State of the World's Minorities and Indigenous Peoples 2012 - Case study: Between a lake and a river: government neglect in Iran

Azerbaijanian Turkish, Lake Urmia
Azerbaijanian Turkish in Iran have joined together to protest against dam construction on Lake Urmia's tributaries that is destroying the region's ecological and economic resources.
Lake Urmia, a UNESCO Biosphere Reserve, is situated between the East and West Azerbaijan provinces and is one of the largest salt lakes in the world. But over the past 15 years it has shrunk by 60 per cent due to the construction of 36 dams on the lake's tributaries, prolonged drought, and the construction of a major highway bisecting the lake to connect the cities of Urmia and Tabriz. The region now faces a growing ecological disaster, with serious negative consequences on Azerbaijanian Turkish communities whose livelihoods depend upon the lake.
In April 2011, Azerbaijanian Turkish gathered to protest in Urmia and Tabriz, calling on the government to save the lake. According to Amnesty International, 70 people were arrested in Tabriz and 20 in Urmia for protesting illegally. During the summer, Azerbaijanian Turkish activists escalated their protests after the Iranian government dropped plans aimed at reviving the lake. On 24 August, 30 Azerbaijanian Turkish were arrested at a private gathering, and on 27 August, thousands of protesters in Urmia clashed with riot police, resulting in 300 arrests, according to HRW. Police shot tear gas at protesters and beat them with batons. At another environmental rally in early September, security forces resorted yet again to violence and arrested 60 people.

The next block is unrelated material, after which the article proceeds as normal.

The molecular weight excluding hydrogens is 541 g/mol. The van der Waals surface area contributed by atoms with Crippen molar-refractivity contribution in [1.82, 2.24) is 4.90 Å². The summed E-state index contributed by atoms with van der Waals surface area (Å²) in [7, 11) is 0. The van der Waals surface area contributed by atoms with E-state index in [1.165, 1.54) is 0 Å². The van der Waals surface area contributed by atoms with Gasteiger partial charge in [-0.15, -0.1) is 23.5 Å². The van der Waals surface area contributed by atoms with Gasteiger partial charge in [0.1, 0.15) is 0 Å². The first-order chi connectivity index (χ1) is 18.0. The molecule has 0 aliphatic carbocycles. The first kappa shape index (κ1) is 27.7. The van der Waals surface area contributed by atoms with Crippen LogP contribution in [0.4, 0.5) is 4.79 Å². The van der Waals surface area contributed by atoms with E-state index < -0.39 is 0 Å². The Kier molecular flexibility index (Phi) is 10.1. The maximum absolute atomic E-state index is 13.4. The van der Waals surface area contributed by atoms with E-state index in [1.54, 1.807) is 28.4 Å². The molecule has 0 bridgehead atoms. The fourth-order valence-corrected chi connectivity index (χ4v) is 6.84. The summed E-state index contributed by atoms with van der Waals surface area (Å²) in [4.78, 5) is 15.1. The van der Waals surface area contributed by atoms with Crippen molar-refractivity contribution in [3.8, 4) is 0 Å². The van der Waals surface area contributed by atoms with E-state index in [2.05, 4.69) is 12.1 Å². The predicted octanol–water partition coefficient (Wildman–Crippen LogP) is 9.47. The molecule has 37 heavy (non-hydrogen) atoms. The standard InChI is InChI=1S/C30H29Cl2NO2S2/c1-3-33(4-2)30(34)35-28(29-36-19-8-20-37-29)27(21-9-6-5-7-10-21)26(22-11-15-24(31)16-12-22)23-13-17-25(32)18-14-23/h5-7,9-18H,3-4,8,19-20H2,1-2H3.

As the lake recedes, its salt content is gradually dispersed into the local environment, causing increased soil salinity in surrounding farmland. Experts estimate that if the lake dries up completely, the surrounding cities will be covered by layers of salt, eventually displacing up to 1.3 million people. The lake also plays an important role regulating regional weather systems, and its disappearance will lead to damaging shifts to seasonal weather patterns.
Thousands of Azerbaijanian Turkish in the cities of Tabriz and Urmia depend on the lake for their livelihoods, especially for ecotourism, irrigation and salt production. The shrinking of the lake has already affected tourism and regional investment has dropped significantly. Proposals made by the Iranian government to save the lake have been dismissed by activists and experts as short-term measures. For example, rather than launching a cloud-seeding programme to increase rainfall and supply the lake with remote sources of water as the government proposes, activists argue that releasing the water held behind dams would be far more effective in the long run. But for years, the Iranian government has chosen to ignore the problem and shirk responsibility, instead blaming global warming.

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